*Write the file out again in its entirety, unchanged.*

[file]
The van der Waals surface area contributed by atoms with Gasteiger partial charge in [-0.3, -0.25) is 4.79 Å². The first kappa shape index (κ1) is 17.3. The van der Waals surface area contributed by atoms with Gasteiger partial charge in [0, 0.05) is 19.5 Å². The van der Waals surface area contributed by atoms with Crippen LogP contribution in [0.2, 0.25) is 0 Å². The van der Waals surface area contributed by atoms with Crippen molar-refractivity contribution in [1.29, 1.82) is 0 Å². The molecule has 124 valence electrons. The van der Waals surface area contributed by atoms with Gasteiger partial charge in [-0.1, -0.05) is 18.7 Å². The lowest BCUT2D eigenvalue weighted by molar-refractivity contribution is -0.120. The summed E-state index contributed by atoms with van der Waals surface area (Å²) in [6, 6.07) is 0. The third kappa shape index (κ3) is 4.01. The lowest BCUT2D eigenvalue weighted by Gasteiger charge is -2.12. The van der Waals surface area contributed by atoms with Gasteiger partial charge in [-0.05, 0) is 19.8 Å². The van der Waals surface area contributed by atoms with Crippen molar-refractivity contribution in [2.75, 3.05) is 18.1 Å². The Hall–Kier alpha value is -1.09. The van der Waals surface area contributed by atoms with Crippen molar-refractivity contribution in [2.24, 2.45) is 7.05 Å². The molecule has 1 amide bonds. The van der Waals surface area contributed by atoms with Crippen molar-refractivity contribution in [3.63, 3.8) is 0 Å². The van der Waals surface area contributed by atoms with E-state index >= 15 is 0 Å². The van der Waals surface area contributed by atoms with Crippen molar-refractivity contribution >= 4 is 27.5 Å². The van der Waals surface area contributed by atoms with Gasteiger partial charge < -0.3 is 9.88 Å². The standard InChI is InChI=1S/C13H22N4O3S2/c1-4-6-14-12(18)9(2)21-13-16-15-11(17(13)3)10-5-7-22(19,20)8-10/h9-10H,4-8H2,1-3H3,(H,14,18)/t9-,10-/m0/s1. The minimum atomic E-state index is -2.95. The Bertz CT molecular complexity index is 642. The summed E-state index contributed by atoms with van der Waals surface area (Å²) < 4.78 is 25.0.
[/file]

The van der Waals surface area contributed by atoms with Gasteiger partial charge in [-0.3, -0.25) is 4.79 Å². The first kappa shape index (κ1) is 17.3. The van der Waals surface area contributed by atoms with Gasteiger partial charge in [0, 0.05) is 19.5 Å². The van der Waals surface area contributed by atoms with Crippen LogP contribution in [0.2, 0.25) is 0 Å². The van der Waals surface area contributed by atoms with Crippen molar-refractivity contribution in [1.29, 1.82) is 0 Å². The molecule has 124 valence electrons. The van der Waals surface area contributed by atoms with Gasteiger partial charge in [-0.1, -0.05) is 18.7 Å². The lowest BCUT2D eigenvalue weighted by molar-refractivity contribution is -0.120. The summed E-state index contributed by atoms with van der Waals surface area (Å²) in [6, 6.07) is 0. The third kappa shape index (κ3) is 4.01. The lowest BCUT2D eigenvalue weighted by Gasteiger charge is -2.12. The van der Waals surface area contributed by atoms with Gasteiger partial charge in [-0.05, 0) is 19.8 Å². The van der Waals surface area contributed by atoms with Crippen molar-refractivity contribution in [2.75, 3.05) is 18.1 Å². The Hall–Kier alpha value is -1.09. The van der Waals surface area contributed by atoms with Crippen molar-refractivity contribution in [2.24, 2.45) is 7.05 Å². The molecule has 1 amide bonds. The van der Waals surface area contributed by atoms with Crippen molar-refractivity contribution in [3.63, 3.8) is 0 Å². The van der Waals surface area contributed by atoms with E-state index >= 15 is 0 Å². The van der Waals surface area contributed by atoms with Crippen molar-refractivity contribution >= 4 is 27.5 Å². The van der Waals surface area contributed by atoms with Gasteiger partial charge < -0.3 is 9.88 Å². The standard InChI is InChI=1S/C13H22N4O3S2/c1-4-6-14-12(18)9(2)21-13-16-15-11(17(13)3)10-5-7-22(19,20)8-10/h9-10H,4-8H2,1-3H3,(H,14,18)/t9-,10-/m0/s1. The minimum atomic E-state index is -2.95. The Bertz CT molecular complexity index is 642. The summed E-state index contributed by atoms with van der Waals surface area (Å²) < 4.78 is 25.0.